tv Washington Journal 05162022 CSPAN May 16, 2022 6:59am-10:03am EDT
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then dr. amesh adalja of johns hopkins discusses the recent rise in covid-19 cases. join the discussion with your phone call, facebook comments, text messages, and tweets. "washington journal" starts right now. ♪ host: a mass shooting once again shocking the nation. the weekend mass murder in buffalo has part media calls for legal action on high-powered weapons, but more notably the focus is on the racist views of the murderer, views new york governor says are "spreading like a virus." good morning. it is monday, may 16, 2022. we will spend the first hour talking to you and getting your reaction to the weekend shooting.
what federal and local authority should do next. if you are in the eastern or central time zone, the line is (202) 748-8000. mountain and pacific, (202) 748-8001. we welcome your comments by text at (202) 748-8003, and make sure you tell us your name in where you are texting from. we are on facebook and you can leave your comments online at twitter and instagram @cspanwj. we will hear further reaction from the new york governor and also from president biden. yesterday at the law enforcement memorial ceremony come and from others as well. hearing from you by phone, text, or social media. the reporting of the your times and their headline, "grief and anger sweep through buffalo a day after racist massacre. the day after one of the
deadliest racist massacres in recent american history, law enforcement officials in new york descended on the home of the accused gunman and probed disturbing hints into his behavior. governor kathy hochul promised action on hate speech she says spreads like a virus. the suspect shot 13 people on saturday at a tops supermarket in east buffalo, killing 10. almost all of the victims were black shoppers, grocery workers, to security guard bound together by little more than tragic happenstance. mr. gendron picked his target carefully, choosing an area known for its large black population and visiting the area the day before the attack. nearly a year before the mass shooting, his words had caused harm elsewhere. the police said on sunday mr. gendron had been picked up at
his high school by state police after making threatening remarks and taken to the hospital for a mental health evaluation. " yesterday on "this week" kathy hogle spoke about the role of social media in the shooting. >> it is clear so much planning went into this. the shooter drove several hundred miles, published 180 page document online, try to livestream it. had he been on the late are -- on the radar of law enforcement? >> just as a high school student with respect to someone he wrote in high school. i am going to be investigating this very question. i want to know what people knew and when they knew it, and calling on law enforcement as well as our social media platforms. the ceos of those companies need to be held accountable and assure all of us that they are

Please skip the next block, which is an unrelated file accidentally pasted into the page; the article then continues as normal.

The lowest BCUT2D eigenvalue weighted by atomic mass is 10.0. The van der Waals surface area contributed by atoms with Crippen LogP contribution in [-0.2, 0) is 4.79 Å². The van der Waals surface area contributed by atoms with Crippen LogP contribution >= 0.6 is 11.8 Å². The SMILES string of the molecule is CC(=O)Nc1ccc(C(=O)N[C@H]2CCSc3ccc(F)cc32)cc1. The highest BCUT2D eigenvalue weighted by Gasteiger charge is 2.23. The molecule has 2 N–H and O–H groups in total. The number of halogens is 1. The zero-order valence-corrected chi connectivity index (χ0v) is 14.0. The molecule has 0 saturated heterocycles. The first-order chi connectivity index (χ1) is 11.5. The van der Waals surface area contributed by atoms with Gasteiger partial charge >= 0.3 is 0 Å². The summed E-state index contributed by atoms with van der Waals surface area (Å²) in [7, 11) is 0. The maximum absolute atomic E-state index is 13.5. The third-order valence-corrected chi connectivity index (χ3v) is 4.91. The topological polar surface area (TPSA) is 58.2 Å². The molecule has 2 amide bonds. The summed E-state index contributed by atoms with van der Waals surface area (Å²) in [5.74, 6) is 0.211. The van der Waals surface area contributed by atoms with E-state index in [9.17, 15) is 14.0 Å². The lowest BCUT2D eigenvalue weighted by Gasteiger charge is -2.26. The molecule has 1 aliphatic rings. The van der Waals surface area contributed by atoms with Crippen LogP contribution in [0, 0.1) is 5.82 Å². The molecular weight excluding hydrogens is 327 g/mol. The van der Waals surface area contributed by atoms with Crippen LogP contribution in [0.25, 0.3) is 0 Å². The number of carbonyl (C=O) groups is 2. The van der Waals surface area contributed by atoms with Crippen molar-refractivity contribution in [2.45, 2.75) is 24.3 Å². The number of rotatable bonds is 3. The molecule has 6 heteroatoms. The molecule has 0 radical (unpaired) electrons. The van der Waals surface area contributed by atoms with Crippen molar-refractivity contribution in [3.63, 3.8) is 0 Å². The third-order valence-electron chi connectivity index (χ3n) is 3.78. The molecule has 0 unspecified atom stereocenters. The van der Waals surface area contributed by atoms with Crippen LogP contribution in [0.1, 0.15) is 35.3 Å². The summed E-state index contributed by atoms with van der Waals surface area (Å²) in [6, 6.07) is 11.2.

taking every step humanly possible to monitor this information. how these depraved ideas are fomenting on social media. it is spreading like a virus. the white supremacy manifesto, the white supremacy concept of replacement theory, taking to the streets in places like charlottesville, motivated by this idea that immigrants and jews and blacks will replace whites, and that is spreading on social media platforms that need to be monitored and shut down the second these words are out there. it has to be stopped. this incident livestreamed, the massacre of innocent people, was viewed by other people. this could result in others
replicating. >> how do you stop at? >> there is not enough monitoring. this information was out there. i know it is a vast undertaking. these companies have a lot of money. they have resources, they have technology. keywords show up. someone needs to watch this and shut it down the second it appears. short of that we will protect the right to free speech. there is a limit to what you can do, and hate speech is not protected. host: starting of the program come interest in your further reaction to the murders in buffalo over the weekend, particularly the role of extremism in all of this. the lines are (202) 748-8000 for those of you in the eastern and central time zones. for the mountain and pacific, (202) 748-8001.
the opinion this morning of eugene robinson. buffalo's black victims were killed by white supremacy. he writes political leaders and commentators will denounce saturday's massacre and we will have the customary arguments about the need for sensible gun control at the need to focus on mental health. the arguments will peter out and nothing meaningful will change. what we need to talk about is how politicians and thought leaders on the right are using the vile poison of replacement theory to further their own selfish ends. we need to talk about how most of this is demagoguery is coming from people who should know and probably do know that what they are telling potential killers such as the man in custody after the buffalo shooting is complete fiction. let's go to our calls and comments and hear from vinc in alabamae. good morning. caller: good morning.